How to Repot a Bamboo Plant


A bamboo plant (Poaceae) in a container is ready for repotting when its roots outgrow the pot. Bamboo is a vigorous plant, and many kinds of bamboo are invasive. Growing a bamboo in a container, however, prevents it from spreading and makes taking a non-hardy bamboo indoors during frosty weather simple. Some bamboo varieties grow well indoors year-round. Repotting a bamboo requires replanting it in a slightly larger pot than its current pot.


  • Containers for bamboo must have drainage holes in their bases.

Selecting a Container

A bamboo plant grows best in a squat container -- one that is wider than it is deep and slightly wider than the plant's root ball. Many kinds of bamboo spread through shoots that grow sideways at or just below the soil surface, and wide, shallow pots provide room for their shoots to grow. Another advantage of squat containers is that they are more stable than pots that are taller than they are wide.

Select a container that is 4 inches wider than the root ball of the bamboo so that all sides of the plant will have 2 inches of growing room. An unglazed clay pot provides the airy conditions in which bamboo roots thrive, but that kind of pot can be heavy, which is a consideration if you plan to move the container. A plastic pot is lighter but retains more moisture around its plant's roots than a clay pot does, and moisture encourages root rot. If the bamboo will stay outdoors in freezing weather, then select a frostproof container.


  • A pot restricts bamboo growth. So a bamboo doesn't grow as tall in a pot as it does in the ground. The larger its pot, the taller and thicker a bamboo grows.

Transplanting the Bamboo

A bamboo plant usually needs a new pot every three to five years, when little or no soil is between its roots and the wall of its pot. The roots also may circle the pot and grow through the drainage holes. Other signs that a bamboo needs a larger pot are pale-green leaves and poor growth.

You can repot bamboo any time of year. If, though, you repot in spring or summer, when the plant is growing, don't disturb its roots.


  • If the bamboo is stuck in its pot and you can't check its roots, then tap the base of the pot firmly on a hard surface, such as pavement. Then gently hold the bamboo's stems, and twist and pull the pot away from the plant's root ball.

Things You'll Need

  • Freely draining potting soil
  • Pot of correct size with bottom drainage holes
  • Ruler or tape measure
  • Watering device
  • Pruning shears
  • Rubbing alcohol
  • Drip tray

Step 1

Spread a layer of freely draining potting soil in the base of the bamboo's new pot, which is the correct size for the plant and has bottom drainage holes. Make the potting soil deep enough so that the base of the bamboo stems will be 1 inch below the rim of the new pot.

Step 2

Remove the bamboo from its old pot, and place it in the center of the new pot. Ensure that 1 inch of space is between the base of the plant's stems and the rim of the pot. Adjust the amount of potting soil in the new pot as needed until the bamboo is at that correct depth.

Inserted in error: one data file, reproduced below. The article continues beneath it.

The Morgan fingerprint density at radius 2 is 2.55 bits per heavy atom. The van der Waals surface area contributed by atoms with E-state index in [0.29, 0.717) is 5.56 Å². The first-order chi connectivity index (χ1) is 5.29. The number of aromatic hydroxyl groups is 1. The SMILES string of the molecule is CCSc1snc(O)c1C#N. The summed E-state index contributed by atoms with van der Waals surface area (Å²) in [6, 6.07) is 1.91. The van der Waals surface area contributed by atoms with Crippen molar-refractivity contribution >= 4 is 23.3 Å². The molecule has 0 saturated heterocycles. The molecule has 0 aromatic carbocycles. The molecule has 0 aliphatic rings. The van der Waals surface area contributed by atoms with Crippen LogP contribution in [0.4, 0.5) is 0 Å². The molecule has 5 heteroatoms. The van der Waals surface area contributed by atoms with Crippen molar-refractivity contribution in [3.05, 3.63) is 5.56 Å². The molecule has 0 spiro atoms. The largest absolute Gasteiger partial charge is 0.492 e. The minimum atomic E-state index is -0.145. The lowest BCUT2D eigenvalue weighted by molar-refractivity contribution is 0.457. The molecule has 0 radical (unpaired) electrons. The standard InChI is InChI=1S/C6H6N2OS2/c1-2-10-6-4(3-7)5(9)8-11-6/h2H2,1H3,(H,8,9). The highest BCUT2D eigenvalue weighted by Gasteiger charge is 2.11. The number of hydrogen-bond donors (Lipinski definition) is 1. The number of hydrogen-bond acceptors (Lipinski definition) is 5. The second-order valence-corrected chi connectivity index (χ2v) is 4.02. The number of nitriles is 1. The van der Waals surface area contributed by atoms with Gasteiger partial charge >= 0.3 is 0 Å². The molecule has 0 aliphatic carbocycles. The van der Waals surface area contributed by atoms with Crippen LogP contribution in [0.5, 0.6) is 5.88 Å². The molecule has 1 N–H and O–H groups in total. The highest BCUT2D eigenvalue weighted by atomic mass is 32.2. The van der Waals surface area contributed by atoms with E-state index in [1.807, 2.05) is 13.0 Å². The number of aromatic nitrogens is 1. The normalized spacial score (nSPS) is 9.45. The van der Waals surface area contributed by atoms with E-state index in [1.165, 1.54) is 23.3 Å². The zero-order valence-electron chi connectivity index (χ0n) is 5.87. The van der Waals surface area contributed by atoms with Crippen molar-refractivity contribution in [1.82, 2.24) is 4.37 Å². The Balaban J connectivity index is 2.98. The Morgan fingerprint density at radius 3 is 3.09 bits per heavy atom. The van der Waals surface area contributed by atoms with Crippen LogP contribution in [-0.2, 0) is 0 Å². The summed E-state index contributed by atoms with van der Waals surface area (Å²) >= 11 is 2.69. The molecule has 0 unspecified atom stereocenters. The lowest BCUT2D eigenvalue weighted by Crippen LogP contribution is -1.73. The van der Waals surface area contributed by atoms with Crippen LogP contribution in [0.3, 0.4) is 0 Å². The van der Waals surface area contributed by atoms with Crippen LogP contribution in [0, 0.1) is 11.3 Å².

Step 3

Fill the gaps between the roots and the pot's walls with potting soil. Firm the soil gently with your fingertips.

Step 4

Pour water over the potting soil surface until it flows through the pot's drainage holes.

Step 5

Wipe pruning shears' blades with rubbing alcohol, and use the shears to prune withered, diseased and weak bamboo stems, cutting them back to the soil surface. Wipe the pruning shear blades with rubbing alcohol after each cut, preventing the spread of plant diseases. Discard the removed plant debris.

Step 6

Wait until no more water drips from the pot's drainage holes. Put the drained pot on a drip tray.


  • Spread a layer of gravel or rocks at the base of the pot to provide it extra stability in a windy area.

Selecting Bamboo for Containers

Tropical bamboo varieties that thrive in warm, partially shaded conditions grows well in pots indoors. Many of them also do well outdoors in the U.S. Department of Agriculture plant hardiness zones in which they grow as perennial plants.

Dwarf fern-leaf bamboo (Pleioblastus pygmaeus) grows 1 to 1 1/2 feet tall and 1 1/2 to 2 1/2 feet wide. It features green stems the thickness of a pencil and purple leaf nodes; nodes are raised bumps on the stems and produce leaves. The leaves are bright green, palm-shaped with serrated edges and about 5 inches long. Dwarf fern-leaf bamboo is a perennial in USDA zones 5 through 10. It requires partial or full shade.

Arrow bamboo (Pseudosasa japonica) grows 12 to 16 feet tall and 12 to 25 feet wide when planted in the ground, but growing it in a pot restricts its size. It can become invasive when planted in the ground, and planting it in a pot prevents that problem. Perennial in USDA zones 6 through 9, arrow bamboo offers dense, dark-green, tapered leaves 5 to 13 inches long and woody, hollow stems. It needs full-sun exposure or partial shade.

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